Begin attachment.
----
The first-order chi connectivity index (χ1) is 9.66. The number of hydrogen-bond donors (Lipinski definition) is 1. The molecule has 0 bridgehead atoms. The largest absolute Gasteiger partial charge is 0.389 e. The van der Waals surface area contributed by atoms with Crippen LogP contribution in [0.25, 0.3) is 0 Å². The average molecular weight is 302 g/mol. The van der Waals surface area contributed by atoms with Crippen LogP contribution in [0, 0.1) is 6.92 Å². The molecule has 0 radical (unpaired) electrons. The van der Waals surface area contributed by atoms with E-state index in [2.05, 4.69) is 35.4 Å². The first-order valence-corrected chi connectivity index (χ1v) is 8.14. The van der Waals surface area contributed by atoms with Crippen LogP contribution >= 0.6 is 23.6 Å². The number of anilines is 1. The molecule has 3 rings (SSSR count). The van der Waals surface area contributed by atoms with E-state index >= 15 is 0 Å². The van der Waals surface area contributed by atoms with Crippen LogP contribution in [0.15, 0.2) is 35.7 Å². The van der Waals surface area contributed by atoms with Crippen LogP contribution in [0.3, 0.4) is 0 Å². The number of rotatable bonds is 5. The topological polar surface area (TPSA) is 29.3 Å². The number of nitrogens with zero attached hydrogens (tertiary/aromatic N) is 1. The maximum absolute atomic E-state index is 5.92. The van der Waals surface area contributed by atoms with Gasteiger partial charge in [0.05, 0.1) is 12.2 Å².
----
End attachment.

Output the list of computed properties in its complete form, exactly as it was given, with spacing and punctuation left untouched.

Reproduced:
The first-order chi connectivity index (χ1) is 9.66. The number of hydrogen-bond donors (Lipinski definition) is 1. The molecule has 0 bridgehead atoms. The largest absolute Gasteiger partial charge is 0.389 e. The van der Waals surface area contributed by atoms with Crippen LogP contribution in [0.25, 0.3) is 0 Å². The average molecular weight is 302 g/mol. The van der Waals surface area contributed by atoms with Crippen LogP contribution in [0, 0.1) is 6.92 Å². The molecule has 0 radical (unpaired) electrons. The van der Waals surface area contributed by atoms with E-state index in [2.05, 4.69) is 35.4 Å². The first-order valence-corrected chi connectivity index (χ1v) is 8.14. The van der Waals surface area contributed by atoms with Crippen LogP contribution >= 0.6 is 23.6 Å². The number of anilines is 1. The molecule has 3 rings (SSSR count). The van der Waals surface area contributed by atoms with E-state index >= 15 is 0 Å². The van der Waals surface area contributed by atoms with Crippen LogP contribution in [0.15, 0.2) is 35.7 Å². The van der Waals surface area contributed by atoms with Crippen LogP contribution in [0.3, 0.4) is 0 Å². The number of rotatable bonds is 5. The topological polar surface area (TPSA) is 29.3 Å². The number of nitrogens with zero attached hydrogens (tertiary/aromatic N) is 1. The maximum absolute atomic E-state index is 5.92. The van der Waals surface area contributed by atoms with Gasteiger partial charge in [0.05, 0.1) is 12.2 Å².